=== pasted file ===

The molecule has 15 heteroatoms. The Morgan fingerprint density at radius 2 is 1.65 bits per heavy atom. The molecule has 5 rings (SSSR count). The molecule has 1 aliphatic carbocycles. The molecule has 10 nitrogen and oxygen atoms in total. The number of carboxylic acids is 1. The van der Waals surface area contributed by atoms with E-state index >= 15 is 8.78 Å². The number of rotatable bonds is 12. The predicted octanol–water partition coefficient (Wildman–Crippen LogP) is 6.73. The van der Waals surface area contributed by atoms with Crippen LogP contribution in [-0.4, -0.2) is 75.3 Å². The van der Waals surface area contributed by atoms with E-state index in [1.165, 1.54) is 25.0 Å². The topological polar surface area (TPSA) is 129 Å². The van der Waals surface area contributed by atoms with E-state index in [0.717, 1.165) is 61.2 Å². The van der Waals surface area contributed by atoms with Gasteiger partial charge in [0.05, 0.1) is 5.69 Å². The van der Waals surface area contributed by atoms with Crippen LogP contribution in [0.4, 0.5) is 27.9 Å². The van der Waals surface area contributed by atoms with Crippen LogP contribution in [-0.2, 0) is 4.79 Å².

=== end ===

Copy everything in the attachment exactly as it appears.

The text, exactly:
The molecule has 15 heteroatoms. The Morgan fingerprint density at radius 2 is 1.65 bits per heavy atom. The molecule has 5 rings (SSSR count). The molecule has 1 aliphatic carbocycles. The molecule has 10 nitrogen and oxygen atoms in total. The number of carboxylic acids is 1. The van der Waals surface area contributed by atoms with E-state index >= 15 is 8.78 Å². The number of rotatable bonds is 12. The predicted octanol–water partition coefficient (Wildman–Crippen LogP) is 6.73. The van der Waals surface area contributed by atoms with Crippen LogP contribution in [-0.4, -0.2) is 75.3 Å². The van der Waals surface area contributed by atoms with E-state index in [1.165, 1.54) is 25.0 Å². The topological polar surface area (TPSA) is 129 Å². The van der Waals surface area contributed by atoms with E-state index in [0.717, 1.165) is 61.2 Å². The van der Waals surface area contributed by atoms with Gasteiger partial charge in [0.05, 0.1) is 5.69 Å². The van der Waals surface area contributed by atoms with Crippen LogP contribution in [0.4, 0.5) is 27.9 Å². The van der Waals surface area contributed by atoms with Crippen LogP contribution in [-0.2, 0) is 4.79 Å².